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I was reading about Audiotechnica's new "Pure Digital Drive" headphone drivers here, and I can't understand how their drive scheme would be better than having a regular DAC feeding into the voice coil. It seems like the first curve they show, 'Analog Input to Driver' provides a smooth interpolation between the signal that would be more desirable than a choppy digital transition like they show in their 'Digital Output' waveform. I know the specifics of their technology is proprietary, but I was wondering if anyone here could better explain why this scheme is a good idea.

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  • \$\begingroup\$ no noise, at any stage \$\endgroup\$ – dandavis Aug 30 '17 at 22:49
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    \$\begingroup\$ This is simply bullshit because D→A conversion does not sample a signal. \$\endgroup\$ – Janka Aug 30 '17 at 22:54
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    \$\begingroup\$ Support for all the compresssion codecs is the secret sauce with marketting BS \$\endgroup\$ – Tony Stewart EE75 Aug 30 '17 at 22:56
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    \$\begingroup\$ Think about how a Class D power amplifier works. Modulated PWM signals that are then filtered and fed to the load. And not a single DAC in sight. Not saying that is what they are doing, just pointing out that you don't need a DAC to convert a digital signal to analog. \$\endgroup\$ – Dwayne Reid Aug 30 '17 at 23:07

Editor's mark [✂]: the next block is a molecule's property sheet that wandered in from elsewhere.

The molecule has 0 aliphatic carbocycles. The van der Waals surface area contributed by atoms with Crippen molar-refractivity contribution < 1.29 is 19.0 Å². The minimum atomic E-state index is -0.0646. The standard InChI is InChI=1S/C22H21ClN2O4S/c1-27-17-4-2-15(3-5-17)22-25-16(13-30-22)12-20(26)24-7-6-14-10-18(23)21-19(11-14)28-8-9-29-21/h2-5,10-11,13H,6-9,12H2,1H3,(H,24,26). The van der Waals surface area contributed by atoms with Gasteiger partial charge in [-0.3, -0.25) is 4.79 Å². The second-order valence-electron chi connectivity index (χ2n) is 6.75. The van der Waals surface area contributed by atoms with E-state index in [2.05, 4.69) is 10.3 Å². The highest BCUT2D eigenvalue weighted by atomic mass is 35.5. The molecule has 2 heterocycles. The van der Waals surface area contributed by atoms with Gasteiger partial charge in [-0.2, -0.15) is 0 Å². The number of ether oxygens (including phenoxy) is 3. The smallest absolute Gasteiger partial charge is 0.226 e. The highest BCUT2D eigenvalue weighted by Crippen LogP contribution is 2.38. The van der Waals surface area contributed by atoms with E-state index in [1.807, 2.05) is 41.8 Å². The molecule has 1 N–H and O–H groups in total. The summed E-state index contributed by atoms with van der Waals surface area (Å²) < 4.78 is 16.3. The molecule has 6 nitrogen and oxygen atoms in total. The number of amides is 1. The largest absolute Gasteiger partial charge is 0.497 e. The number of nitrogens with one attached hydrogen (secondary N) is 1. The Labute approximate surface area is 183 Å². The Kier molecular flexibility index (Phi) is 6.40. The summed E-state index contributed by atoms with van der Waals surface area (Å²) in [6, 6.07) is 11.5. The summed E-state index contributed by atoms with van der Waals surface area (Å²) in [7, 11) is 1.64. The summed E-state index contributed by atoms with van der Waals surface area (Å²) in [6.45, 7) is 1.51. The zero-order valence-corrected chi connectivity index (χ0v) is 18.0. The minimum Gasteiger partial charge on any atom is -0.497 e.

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    \$\begingroup\$ It sounds like they are just feeding PDM signal (Pulse Density Modulation) directly to the voice coil and having the voice coil and diaphragm mechanically filter the PDM signal into a smooth analog "waveform". Same stuff as the "1-bit DAC". I found a nice paper that's an easy read here if interested: users.ece.utexas.edu/~bevans/courses/rtdsp/lectures/… \$\endgroup\$ – Vince Patron Aug 31 '17 at 0:03
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There is a DAC driving the coils, it's just that it's a 2-level DAC that works as a class D amplifier. The difference between 'digital' signals and 'analogue' signals is that in the former, we don't care about the exact levels, or whether the levels change a little between pulses. By that definition, this headphone drive system uses analogue signals, the digital to analogue converter must be consistent in the levels it provides to the coils.

A lot of what is written in that note is pure BS and audioFUD. However the technology works, and works sufficiently well in terms of audio that the differences between that and conventional good DACs are swamped by other considerations. Being class D, they will (should) be lower power consumption than a more conventional signal path.

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  • \$\begingroup\$ Re: "this headphone drive system uses analogue signals", it's vague but I don't think that's what the marketing wording is saying. In a Class D amp or when you're doing PDM you are driving the speaker digitally. It's just that you're relying on the speakers inductance and the mechanical inertia to smooth out and filter the digital pulses to an "analog average". Similar way when you PWM an LED. The LED is blinking full on and full off digitally but your eye is doing the filtering to perceive an average light intensity. \$\endgroup\$ – Vince Patron Aug 31 '17 at 18:17

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